• No. 25/24 Vanderbilt withstood a late 13-1 run by Auburn in a 66-58 win at home. The Auburn bench did most of the damage, outscoring the Commodores’ bench, 22-4. Vanderbilt was led by sophomore Christina Foggie with 27 points.
  • Mississippi State freshman Kendra Grant buried a three-pointer with 78 seconds to pull out a 66-61 road win for the Bulldogs at Alabama. Teammate Diamber Johnson led all scorers with 22 as the Bulldogs came from seven back at halftime.

Current SEC Standings

SEC Women’s Basketball Standings
(As of January 13, 2012)
Rank School Conf. Pct. Overall Pct.
1 Kentucky 4-0 1.000 15-2 .882
2 LSU 4-0 1.000 13-3 .813
3 South Carolina 3-1 .750 14-3 .824
4 Tennessee 3-1 .750 12-4 .750
5 Georgia 3-1 .750 14-3 .824
6 Vanderbilt 2-1 .667 14-2 .875
7 Mississippi State 1-2 .333 11-5 .688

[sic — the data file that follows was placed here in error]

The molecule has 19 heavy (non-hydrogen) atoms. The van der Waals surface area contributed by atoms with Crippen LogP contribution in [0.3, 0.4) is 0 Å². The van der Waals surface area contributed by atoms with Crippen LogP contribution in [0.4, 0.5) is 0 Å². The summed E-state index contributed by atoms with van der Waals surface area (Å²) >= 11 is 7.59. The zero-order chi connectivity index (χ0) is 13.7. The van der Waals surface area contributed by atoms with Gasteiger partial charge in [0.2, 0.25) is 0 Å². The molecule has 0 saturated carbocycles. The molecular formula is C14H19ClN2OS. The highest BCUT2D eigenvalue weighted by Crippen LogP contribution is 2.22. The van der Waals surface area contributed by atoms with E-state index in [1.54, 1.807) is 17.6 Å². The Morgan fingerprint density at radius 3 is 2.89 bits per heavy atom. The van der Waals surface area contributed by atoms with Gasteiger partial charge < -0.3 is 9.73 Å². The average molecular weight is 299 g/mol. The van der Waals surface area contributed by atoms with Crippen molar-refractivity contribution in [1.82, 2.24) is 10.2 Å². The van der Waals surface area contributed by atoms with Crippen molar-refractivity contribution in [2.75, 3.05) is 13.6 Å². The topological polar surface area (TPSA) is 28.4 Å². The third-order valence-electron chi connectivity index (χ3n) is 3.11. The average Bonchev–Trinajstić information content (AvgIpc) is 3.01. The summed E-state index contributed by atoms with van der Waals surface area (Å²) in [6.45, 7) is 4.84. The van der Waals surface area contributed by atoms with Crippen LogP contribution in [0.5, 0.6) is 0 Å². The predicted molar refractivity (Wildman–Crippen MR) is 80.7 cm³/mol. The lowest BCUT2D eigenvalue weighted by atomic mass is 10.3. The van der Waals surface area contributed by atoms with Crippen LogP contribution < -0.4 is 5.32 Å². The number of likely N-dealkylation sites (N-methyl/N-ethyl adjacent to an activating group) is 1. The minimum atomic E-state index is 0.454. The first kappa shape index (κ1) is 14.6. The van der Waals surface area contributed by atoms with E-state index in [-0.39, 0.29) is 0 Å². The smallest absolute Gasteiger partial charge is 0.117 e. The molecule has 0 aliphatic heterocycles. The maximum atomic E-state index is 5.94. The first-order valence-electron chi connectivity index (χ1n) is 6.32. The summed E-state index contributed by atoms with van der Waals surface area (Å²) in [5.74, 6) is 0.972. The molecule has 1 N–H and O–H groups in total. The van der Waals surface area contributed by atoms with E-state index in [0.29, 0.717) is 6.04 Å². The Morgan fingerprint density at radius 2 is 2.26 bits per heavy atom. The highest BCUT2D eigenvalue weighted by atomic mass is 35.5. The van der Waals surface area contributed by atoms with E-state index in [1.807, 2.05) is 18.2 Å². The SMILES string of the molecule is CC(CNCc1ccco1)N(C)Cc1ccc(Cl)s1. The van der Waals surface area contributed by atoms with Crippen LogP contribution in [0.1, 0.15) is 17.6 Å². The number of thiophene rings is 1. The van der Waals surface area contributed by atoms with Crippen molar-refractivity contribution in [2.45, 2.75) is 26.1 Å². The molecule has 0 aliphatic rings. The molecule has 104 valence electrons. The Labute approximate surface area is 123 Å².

8 Auburn 1-3 .250 9-8 .529
9 Florida 1-3 .250 11-5 .647
10 Ole Miss 1-3 .250 11-6 .647
11 Alabama 0-4 .000 10-8 .556
12 Arkansas 0-4 .000 11-5 .688
Source: secdigitalnetwork.com



Coming Up Sunday, Jan. 15, 2012

1. LSU @ Florida

When: 1:00 p.m.

2. No. 25/24 Vanderbilt @ No. 6/7 Tennessee The Lady Vols have only three days to regroup before taking on their second nationally ranked opponent of the week—Vanderbilt—in conference action. Despite the disparity in rankings for these two teams, don’t expect a walk-over. The Lady Vols and the ‘Dores rank No. 2 and 3, respectively, in scoring offense with exactly one point per game separating them. The Commodores own a stingier defense, allowing opponents just 55.6 points per game, as compared to the Vols, who give up 59.2 points on average.

Aside from home court, one major factor in the game is apt to be rebounding: Tennessee leads the league on the boards with 46.2 rebounds per game on average; Vanderbilt ranks No. 8 in the SEC in this category, pulling down 40.9 boards per game.

This game is also the kick-off to the SEC-sponsored “We Back Pat” week, raising funds and awareness for Alzheimer’s research.

When: 2:00 p.m. EST, Thompson-Boling Arena, Knoxville, Tenn. (SECN)